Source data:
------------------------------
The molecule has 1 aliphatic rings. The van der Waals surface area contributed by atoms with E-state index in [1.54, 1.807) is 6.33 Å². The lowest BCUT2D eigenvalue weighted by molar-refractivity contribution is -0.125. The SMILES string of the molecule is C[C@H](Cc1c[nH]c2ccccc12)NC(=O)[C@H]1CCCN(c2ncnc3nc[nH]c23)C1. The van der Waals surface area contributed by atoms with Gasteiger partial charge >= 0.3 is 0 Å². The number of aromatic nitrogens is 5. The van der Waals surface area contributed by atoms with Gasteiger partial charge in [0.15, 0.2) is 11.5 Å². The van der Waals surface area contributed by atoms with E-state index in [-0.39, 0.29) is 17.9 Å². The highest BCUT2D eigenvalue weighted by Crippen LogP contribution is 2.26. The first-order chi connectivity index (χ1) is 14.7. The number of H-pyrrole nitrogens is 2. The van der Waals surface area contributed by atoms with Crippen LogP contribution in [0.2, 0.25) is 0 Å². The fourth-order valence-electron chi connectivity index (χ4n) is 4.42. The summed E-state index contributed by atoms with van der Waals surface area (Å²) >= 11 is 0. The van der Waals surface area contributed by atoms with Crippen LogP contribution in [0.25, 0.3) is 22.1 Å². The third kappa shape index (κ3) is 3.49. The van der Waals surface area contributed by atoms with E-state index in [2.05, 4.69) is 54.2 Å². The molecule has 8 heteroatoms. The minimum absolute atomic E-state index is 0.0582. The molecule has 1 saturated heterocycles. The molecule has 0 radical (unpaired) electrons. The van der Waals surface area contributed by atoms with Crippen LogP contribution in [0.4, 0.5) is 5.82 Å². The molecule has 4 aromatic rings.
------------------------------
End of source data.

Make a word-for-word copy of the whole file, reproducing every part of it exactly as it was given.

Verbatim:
The molecule has 1 aliphatic rings. The van der Waals surface area contributed by atoms with E-state index in [1.54, 1.807) is 6.33 Å². The lowest BCUT2D eigenvalue weighted by molar-refractivity contribution is -0.125. The SMILES string of the molecule is C[C@H](Cc1c[nH]c2ccccc12)NC(=O)[C@H]1CCCN(c2ncnc3nc[nH]c23)C1. The van der Waals surface area contributed by atoms with Gasteiger partial charge >= 0.3 is 0 Å². The number of aromatic nitrogens is 5. The van der Waals surface area contributed by atoms with Gasteiger partial charge in [0.15, 0.2) is 11.5 Å². The van der Waals surface area contributed by atoms with E-state index in [-0.39, 0.29) is 17.9 Å². The highest BCUT2D eigenvalue weighted by Crippen LogP contribution is 2.26. The first-order chi connectivity index (χ1) is 14.7. The number of H-pyrrole nitrogens is 2. The van der Waals surface area contributed by atoms with Crippen LogP contribution in [0.2, 0.25) is 0 Å². The fourth-order valence-electron chi connectivity index (χ4n) is 4.42. The summed E-state index contributed by atoms with van der Waals surface area (Å²) >= 11 is 0. The van der Waals surface area contributed by atoms with Crippen LogP contribution in [0.25, 0.3) is 22.1 Å². The third kappa shape index (κ3) is 3.49. The van der Waals surface area contributed by atoms with E-state index in [2.05, 4.69) is 54.2 Å². The molecule has 8 heteroatoms. The minimum absolute atomic E-state index is 0.0582. The molecule has 1 saturated heterocycles. The molecule has 0 radical (unpaired) electrons. The van der Waals surface area contributed by atoms with Crippen LogP contribution in [0.4, 0.5) is 5.82 Å². The molecule has 4 aromatic rings.